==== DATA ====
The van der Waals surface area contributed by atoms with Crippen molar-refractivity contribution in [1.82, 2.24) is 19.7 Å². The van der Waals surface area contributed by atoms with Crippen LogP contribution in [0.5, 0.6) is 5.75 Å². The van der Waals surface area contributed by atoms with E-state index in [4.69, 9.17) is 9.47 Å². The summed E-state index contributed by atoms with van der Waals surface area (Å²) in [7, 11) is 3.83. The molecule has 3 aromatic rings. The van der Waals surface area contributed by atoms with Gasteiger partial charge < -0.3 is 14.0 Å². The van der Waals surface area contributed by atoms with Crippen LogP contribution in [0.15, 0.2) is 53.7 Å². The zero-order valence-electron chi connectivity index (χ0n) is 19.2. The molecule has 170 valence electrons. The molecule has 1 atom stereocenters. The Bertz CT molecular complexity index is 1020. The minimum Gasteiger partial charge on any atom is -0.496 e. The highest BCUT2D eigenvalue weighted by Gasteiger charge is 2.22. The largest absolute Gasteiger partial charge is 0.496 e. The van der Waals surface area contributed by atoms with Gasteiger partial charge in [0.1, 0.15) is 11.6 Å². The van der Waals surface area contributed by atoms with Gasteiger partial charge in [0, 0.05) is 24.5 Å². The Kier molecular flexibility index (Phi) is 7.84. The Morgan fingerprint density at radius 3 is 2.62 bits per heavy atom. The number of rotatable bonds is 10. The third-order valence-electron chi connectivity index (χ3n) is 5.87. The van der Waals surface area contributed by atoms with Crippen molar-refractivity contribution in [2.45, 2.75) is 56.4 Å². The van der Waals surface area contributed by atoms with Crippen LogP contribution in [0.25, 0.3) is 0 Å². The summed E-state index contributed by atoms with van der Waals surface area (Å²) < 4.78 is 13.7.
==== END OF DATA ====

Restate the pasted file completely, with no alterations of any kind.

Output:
The van der Waals surface area contributed by atoms with Crippen molar-refractivity contribution in [1.82, 2.24) is 19.7 Å². The van der Waals surface area contributed by atoms with Crippen LogP contribution in [0.5, 0.6) is 5.75 Å². The van der Waals surface area contributed by atoms with E-state index in [4.69, 9.17) is 9.47 Å². The summed E-state index contributed by atoms with van der Waals surface area (Å²) in [7, 11) is 3.83. The molecule has 3 aromatic rings. The van der Waals surface area contributed by atoms with Gasteiger partial charge < -0.3 is 14.0 Å². The van der Waals surface area contributed by atoms with Crippen LogP contribution in [0.15, 0.2) is 53.7 Å². The zero-order valence-electron chi connectivity index (χ0n) is 19.2. The molecule has 170 valence electrons. The molecule has 1 atom stereocenters. The Bertz CT molecular complexity index is 1020. The minimum Gasteiger partial charge on any atom is -0.496 e. The highest BCUT2D eigenvalue weighted by Gasteiger charge is 2.22. The largest absolute Gasteiger partial charge is 0.496 e. The van der Waals surface area contributed by atoms with Gasteiger partial charge in [0.1, 0.15) is 11.6 Å². The van der Waals surface area contributed by atoms with Gasteiger partial charge in [0, 0.05) is 24.5 Å². The Kier molecular flexibility index (Phi) is 7.84. The Morgan fingerprint density at radius 3 is 2.62 bits per heavy atom. The number of rotatable bonds is 10. The third-order valence-electron chi connectivity index (χ3n) is 5.87. The van der Waals surface area contributed by atoms with Crippen molar-refractivity contribution in [2.45, 2.75) is 56.4 Å². The van der Waals surface area contributed by atoms with Crippen LogP contribution in [0.25, 0.3) is 0 Å². The summed E-state index contributed by atoms with van der Waals surface area (Å²) < 4.78 is 13.7.